The Monkees Kick Off Fun 50th Anniversary Tour Down South
Five decades after their TV debut, The Monkees are on the road with a multimedia tour featuring footage from the 1966 television series. The performances are heavy on banjos, ponchos and memories of Hollywood plot lines (plus: guitarist Mike Nesmith and singer Davy Jones – who died in 2012 – aren’t part of the festivities). Yet, in spite of the stage antics and film clips, the show makes it clear that a band invented by screenwriters now has a real rock and roll legacy to defend.
Over the years, The Monkees have pursued everything from horse farming to Broadway roles and other musical collabs (the group’s catchy new album, Good Times, features songs by Noel Gallagher, Andy Partridge and Paul Weller). But original members Mickey Dolenz, 71, and Peter Tork, 74, continue to make their bread and butter in reunion tours, where the guys excel in presenting the hits and acknowledging the classic songwriters who made them famous (see set list below).
In Atlanta on the fourth stop of the 35-date tour, the pair bounced through 31 tunes, including Nesmith’s “Listen to the Band” and “The Girl I Knew Somewhere,” plus a jangly new single penned by Weezer frontman Rivers Cuomo (“She Makes Me Laugh“). As an MTV logo flashed on the screens during the 1986 comeback song, “That Was Then, This Is Now,” a full moon rose above the pines and lightning bugs began to blip around the amphitheater. Next, Mickey got behind his drum kit for 1967’s psych-lite “Your Auntie Grizelda” and teased a front row ticketholder for texting on her cell phone while he sang, “She.” Later, he donned his Carnaby Street tablecloth for “Randy Scouse Git” (a replica of the cape could be purchased at the merch booth for $75) and “Johnny B. Goode” before Peter picked-and-grinned his way through a mashup of R&B [“(Your Love Keeps Lifting Me) Higher and Higher”] and Appalachian folk (“Wildwood Flower”).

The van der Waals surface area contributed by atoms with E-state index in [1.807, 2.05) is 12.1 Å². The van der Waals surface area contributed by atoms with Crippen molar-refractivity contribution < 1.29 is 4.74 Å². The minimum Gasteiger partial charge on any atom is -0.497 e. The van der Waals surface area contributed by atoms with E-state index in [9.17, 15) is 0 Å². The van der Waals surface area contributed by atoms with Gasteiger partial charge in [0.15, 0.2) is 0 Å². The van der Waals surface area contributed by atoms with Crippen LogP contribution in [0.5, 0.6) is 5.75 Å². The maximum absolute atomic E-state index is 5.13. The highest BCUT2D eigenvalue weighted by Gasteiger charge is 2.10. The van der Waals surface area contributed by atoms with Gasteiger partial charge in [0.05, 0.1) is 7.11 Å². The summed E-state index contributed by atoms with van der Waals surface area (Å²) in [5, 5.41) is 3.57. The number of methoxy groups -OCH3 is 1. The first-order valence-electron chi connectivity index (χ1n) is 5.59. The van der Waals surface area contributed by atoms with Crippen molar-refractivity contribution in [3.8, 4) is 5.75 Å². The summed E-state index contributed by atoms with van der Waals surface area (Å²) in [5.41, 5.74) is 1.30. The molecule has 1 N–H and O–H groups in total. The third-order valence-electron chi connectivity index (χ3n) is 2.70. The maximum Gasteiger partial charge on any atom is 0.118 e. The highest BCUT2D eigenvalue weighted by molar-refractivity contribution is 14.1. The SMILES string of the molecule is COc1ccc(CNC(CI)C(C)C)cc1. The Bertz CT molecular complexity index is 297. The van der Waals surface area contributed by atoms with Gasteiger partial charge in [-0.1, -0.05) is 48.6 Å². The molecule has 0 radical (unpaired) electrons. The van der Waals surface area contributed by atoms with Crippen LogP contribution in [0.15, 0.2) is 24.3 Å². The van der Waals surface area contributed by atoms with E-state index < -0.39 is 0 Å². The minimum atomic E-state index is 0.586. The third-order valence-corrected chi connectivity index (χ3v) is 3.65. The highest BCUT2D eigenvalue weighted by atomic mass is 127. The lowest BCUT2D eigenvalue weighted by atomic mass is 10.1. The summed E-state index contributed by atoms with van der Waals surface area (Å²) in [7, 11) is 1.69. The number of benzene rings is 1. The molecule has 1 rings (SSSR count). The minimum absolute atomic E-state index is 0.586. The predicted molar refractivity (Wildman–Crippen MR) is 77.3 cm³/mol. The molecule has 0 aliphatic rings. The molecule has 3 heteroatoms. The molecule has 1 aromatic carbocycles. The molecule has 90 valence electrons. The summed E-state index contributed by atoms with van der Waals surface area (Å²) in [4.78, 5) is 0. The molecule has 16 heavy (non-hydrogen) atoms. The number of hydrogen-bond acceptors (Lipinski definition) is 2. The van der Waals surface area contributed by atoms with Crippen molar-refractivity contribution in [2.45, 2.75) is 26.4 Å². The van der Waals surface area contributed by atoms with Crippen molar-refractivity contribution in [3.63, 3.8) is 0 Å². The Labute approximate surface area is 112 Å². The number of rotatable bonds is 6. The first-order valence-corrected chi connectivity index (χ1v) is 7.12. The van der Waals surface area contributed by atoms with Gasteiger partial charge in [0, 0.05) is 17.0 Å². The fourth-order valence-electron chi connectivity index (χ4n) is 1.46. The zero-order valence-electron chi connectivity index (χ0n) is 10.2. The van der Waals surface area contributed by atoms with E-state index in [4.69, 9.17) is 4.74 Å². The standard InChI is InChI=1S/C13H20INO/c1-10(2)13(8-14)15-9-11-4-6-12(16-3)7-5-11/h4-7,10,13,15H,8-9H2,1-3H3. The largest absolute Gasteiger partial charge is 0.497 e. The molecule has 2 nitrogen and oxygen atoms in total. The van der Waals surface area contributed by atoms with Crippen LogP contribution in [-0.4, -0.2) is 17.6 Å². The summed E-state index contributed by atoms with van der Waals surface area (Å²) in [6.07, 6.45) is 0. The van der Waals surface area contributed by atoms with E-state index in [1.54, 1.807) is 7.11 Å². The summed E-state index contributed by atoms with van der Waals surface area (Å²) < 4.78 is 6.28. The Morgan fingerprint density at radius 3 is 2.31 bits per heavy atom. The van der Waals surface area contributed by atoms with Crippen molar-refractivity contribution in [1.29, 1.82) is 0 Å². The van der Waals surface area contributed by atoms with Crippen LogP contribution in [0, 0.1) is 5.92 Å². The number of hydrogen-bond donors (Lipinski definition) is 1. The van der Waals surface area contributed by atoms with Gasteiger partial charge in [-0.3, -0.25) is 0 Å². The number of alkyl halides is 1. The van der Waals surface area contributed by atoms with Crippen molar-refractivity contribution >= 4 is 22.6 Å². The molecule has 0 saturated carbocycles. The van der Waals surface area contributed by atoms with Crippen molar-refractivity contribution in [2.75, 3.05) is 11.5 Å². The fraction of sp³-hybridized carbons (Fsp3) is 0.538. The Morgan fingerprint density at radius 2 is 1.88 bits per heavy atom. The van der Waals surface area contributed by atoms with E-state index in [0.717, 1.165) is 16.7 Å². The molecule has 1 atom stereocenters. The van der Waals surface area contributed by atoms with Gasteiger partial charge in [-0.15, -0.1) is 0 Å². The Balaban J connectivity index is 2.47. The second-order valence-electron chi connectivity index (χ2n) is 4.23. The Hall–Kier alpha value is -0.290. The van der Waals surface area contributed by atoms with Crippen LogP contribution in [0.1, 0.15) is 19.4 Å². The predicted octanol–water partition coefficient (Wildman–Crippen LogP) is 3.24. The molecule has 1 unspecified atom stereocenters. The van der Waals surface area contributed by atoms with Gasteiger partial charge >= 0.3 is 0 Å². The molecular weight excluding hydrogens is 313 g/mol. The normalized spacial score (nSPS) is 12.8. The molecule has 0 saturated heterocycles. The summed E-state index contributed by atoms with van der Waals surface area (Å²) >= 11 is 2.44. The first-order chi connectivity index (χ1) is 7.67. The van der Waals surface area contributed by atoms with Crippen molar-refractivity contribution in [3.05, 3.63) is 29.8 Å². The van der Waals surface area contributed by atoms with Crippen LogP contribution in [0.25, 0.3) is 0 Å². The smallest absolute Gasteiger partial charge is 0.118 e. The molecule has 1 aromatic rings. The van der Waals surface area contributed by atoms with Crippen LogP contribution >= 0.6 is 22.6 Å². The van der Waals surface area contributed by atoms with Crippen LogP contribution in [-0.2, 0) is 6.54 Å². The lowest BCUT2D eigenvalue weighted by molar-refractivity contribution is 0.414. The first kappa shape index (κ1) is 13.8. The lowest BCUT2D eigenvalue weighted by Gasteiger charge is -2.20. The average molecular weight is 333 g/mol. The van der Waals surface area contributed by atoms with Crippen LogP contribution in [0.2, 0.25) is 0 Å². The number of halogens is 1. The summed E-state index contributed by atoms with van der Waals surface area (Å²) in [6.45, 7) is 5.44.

Maybe things crackled a bit less crisply than on the recordings The Monkees made back in the heyday of bell bottoms and beanie caps, but the live interpretations felt loose, fun and groovin’, like songs from the late 1960s should. Even without Nesmith, the outstanding backline of instrumentalists properly repped the band’s catalog of compositions by Boyce and Hart, Leiber and Stoller, Mann and Weil, Goffin and King and, of course, Neil Diamond. “Last Train to Clarksville” and “Shades of Gray” (which summoned the recorded voice of Jones for a sing-along from the vault) were slotted early in the set; the second half saw the band rawking through Nesmith’s “Mary, Mary” followed by a trio of tunes from the soundtrack to the 1968 film Head, a rowdy “I’m Not Your Steppin’ Stone” and a finale containing “Daydream Believer,” “Pleasant Valley Sunday” and “I’m a Believer.”
This summer may or may not pay off in the form of Rock and Roll Hall of Fame nod for Mickey, Peter, Mike (and Davy). Yet, in 2016, when so many musicians from the golden age of rock are leaving us, The Monkees’ joyful 50th anniversary tour offers us a reminder that this band is still very much a part of the story.